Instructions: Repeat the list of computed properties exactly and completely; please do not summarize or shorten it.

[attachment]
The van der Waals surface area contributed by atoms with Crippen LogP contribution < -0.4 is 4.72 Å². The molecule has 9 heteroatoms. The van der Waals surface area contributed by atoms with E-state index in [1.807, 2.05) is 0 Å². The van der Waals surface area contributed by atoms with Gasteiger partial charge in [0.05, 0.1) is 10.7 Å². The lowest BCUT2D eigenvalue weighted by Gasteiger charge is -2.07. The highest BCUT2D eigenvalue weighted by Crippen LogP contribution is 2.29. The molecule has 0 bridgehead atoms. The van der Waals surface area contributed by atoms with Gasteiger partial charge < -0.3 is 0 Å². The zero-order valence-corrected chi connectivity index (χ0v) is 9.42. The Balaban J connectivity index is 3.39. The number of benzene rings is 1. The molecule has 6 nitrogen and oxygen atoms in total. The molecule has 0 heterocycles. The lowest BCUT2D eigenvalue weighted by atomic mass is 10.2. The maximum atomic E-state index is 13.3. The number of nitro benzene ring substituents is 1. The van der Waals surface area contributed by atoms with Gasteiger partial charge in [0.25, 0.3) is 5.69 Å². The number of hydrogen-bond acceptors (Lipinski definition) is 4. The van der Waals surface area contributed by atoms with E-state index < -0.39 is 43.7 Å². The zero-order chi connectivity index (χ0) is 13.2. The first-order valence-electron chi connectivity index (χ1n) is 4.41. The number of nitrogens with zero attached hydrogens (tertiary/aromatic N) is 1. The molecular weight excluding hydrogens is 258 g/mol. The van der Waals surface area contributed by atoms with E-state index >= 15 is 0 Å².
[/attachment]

The van der Waals surface area contributed by atoms with Crippen LogP contribution < -0.4 is 4.72 Å². The molecule has 9 heteroatoms. The van der Waals surface area contributed by atoms with E-state index in [1.807, 2.05) is 0 Å². The van der Waals surface area contributed by atoms with Gasteiger partial charge in [0.05, 0.1) is 10.7 Å². The lowest BCUT2D eigenvalue weighted by Gasteiger charge is -2.07. The highest BCUT2D eigenvalue weighted by Crippen LogP contribution is 2.29. The molecule has 0 bridgehead atoms. The van der Waals surface area contributed by atoms with Gasteiger partial charge < -0.3 is 0 Å². The zero-order valence-corrected chi connectivity index (χ0v) is 9.42. The Balaban J connectivity index is 3.39. The number of benzene rings is 1. The molecule has 6 nitrogen and oxygen atoms in total. The molecule has 0 heterocycles. The lowest BCUT2D eigenvalue weighted by atomic mass is 10.2. The maximum atomic E-state index is 13.3. The number of nitro benzene ring substituents is 1. The van der Waals surface area contributed by atoms with Gasteiger partial charge in [0.25, 0.3) is 5.69 Å². The number of hydrogen-bond acceptors (Lipinski definition) is 4. The van der Waals surface area contributed by atoms with E-state index < -0.39 is 43.7 Å². The zero-order chi connectivity index (χ0) is 13.2. The first-order valence-electron chi connectivity index (χ1n) is 4.41. The number of nitrogens with zero attached hydrogens (tertiary/aromatic N) is 1. The molecular weight excluding hydrogens is 258 g/mol. The van der Waals surface area contributed by atoms with E-state index >= 15 is 0 Å².